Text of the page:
Ansible - A Simple Model-Driven Configuration Management and Command Execution Framework

This is guest post by Michael DeHaan (@laserllama), a software developer and architect, on Ansible, a simple deployment, model-driven configuration management, and command execution framework.

I owe High Scalability a great deal of credit for the idea behind my latest software project. I was reading about how an older tool I helped create, Func, was used at Tumblr, and it kicked some ideas into gear.  This article is about what happened from that idea.

My observation, which the article reinforced, was that many shops end up using a configuration management tool (Puppet, Chef, cfengine), a separate deployment tool (Capistrano, Fabric) and yet another separate ad-hoc task execution tool (Func, pssh, etc) because one class of tool historically hasn't been good at all three jobs.

My other observation (not from the article) was that the whole "infrastructure as code" movement, while revolutionary, and definitely great for many, was probably secretly grating on a good number of systems administrators.  As a software developer, I myself can emphasize -- the software design/development/testing process is frequently painful, and I would rather think of infrastructure as being data-driven.  Data is supposed to be simple, programs are often not. This is why I made Ansible.

Ansible: How is it Different?

Ansible is a configuration management tool, deployment tool, and ad-hoc task execution tool all in one.

It requires no daemons or any other software to start managing remote machines -- it works using SSHd (using paramiko, to make it smoother), which is something nearly everyone is running already.  Because it's using SSH, it should easily pass a security audit and be usable in places that would be resistant to running a root-level daemon with a custom PKI infrastructure.  Best of all, you should probably be able to completely understand most of Ansible in about 20-30 minutes.  Hopefully less.

I also wanted to make Ansible maximally extensible.  Ansible modules can be written in any language -- not just Ruby or Python, but any language capable of returning JSON or key=value text pairs.  Bash or Perl is fine!   In this way, Ansible manages to sidestep most of the popular Python vs Ruby language wars entirely, and should be of interest to people who like both -- or neither.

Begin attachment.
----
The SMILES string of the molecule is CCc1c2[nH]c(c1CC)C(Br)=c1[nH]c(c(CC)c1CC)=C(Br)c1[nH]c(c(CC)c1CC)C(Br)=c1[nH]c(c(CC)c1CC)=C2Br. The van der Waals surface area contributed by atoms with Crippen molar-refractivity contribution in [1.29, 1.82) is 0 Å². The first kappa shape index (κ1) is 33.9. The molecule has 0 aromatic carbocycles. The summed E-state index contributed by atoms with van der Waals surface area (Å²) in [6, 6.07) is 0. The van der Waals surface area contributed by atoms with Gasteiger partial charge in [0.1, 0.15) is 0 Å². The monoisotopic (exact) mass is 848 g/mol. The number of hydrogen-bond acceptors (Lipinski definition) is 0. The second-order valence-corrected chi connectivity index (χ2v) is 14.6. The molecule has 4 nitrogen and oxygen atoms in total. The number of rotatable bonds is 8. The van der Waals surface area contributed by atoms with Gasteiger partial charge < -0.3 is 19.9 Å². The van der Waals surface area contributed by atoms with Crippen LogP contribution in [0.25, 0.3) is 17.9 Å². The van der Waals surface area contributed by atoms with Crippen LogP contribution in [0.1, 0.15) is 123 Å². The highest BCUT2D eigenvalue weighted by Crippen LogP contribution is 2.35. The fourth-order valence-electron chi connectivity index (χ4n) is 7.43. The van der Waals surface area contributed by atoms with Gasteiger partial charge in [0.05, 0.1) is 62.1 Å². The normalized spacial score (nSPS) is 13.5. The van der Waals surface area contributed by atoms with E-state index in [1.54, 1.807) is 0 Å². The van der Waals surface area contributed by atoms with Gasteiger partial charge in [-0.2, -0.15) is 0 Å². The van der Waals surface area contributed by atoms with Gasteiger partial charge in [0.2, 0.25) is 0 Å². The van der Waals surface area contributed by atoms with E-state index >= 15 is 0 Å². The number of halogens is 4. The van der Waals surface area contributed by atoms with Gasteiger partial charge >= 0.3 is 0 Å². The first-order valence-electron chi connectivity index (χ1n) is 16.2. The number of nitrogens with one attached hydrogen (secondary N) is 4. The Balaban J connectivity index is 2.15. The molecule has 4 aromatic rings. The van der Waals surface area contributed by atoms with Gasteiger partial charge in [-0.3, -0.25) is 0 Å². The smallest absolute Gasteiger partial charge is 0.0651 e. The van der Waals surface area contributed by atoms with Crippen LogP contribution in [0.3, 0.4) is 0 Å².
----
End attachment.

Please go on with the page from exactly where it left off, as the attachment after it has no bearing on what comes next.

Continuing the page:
Initial Setup

As Ansible is pretty new, it is probably best to grab Ansible from a git checkout. Packages for distributions are coming soon.  See the instructions here to get started.

The key concept is that there's really not much of anything to setup.  There are no configuration files, daemons, or databases.  Ansible does have a host file, which defines what hosts are in what "groups", and you target hosts either by globs "*" or by groups.  If you want to store this inventory list in LDAP, Cobbler, or something else instead, we have a facility for that, but I won't cover it here.  If a host isn't listed in the host file, ansible won't manage it.

A host file, which defaults to /etc/ansible/hosts, looks like this:

[dbservers] [appservers]

What's perhaps more interesting is that no software needs to be installed on the remote machines.  This means that if you have a clean image of your favorite OS running somewhere, Ansible can start managing that system immediately.

This lack of needing installed software on the remote machines makes it very useful for places where you have a large number of (perhaps legacy) nodes, but no good way to bootstrap them.  So, if you have a lot of machines now, but no automated way to manage them, you don't have to visit each node and get it ready for management.  This should also make it great for consultants who have to get something done, but have to get in, get out, and leave no trace.

Using Playbooks For Configuration

Ansible has a powerful but simple configuration management and multinode orchestration  format called a "Playbook". One of the main goals for Playbooks is to keep them free of programming-like syntax and nesting, so they are easy to review and audit.  Again, the motive behind Ansible is "infrastructure is data", not "infrastructure is code".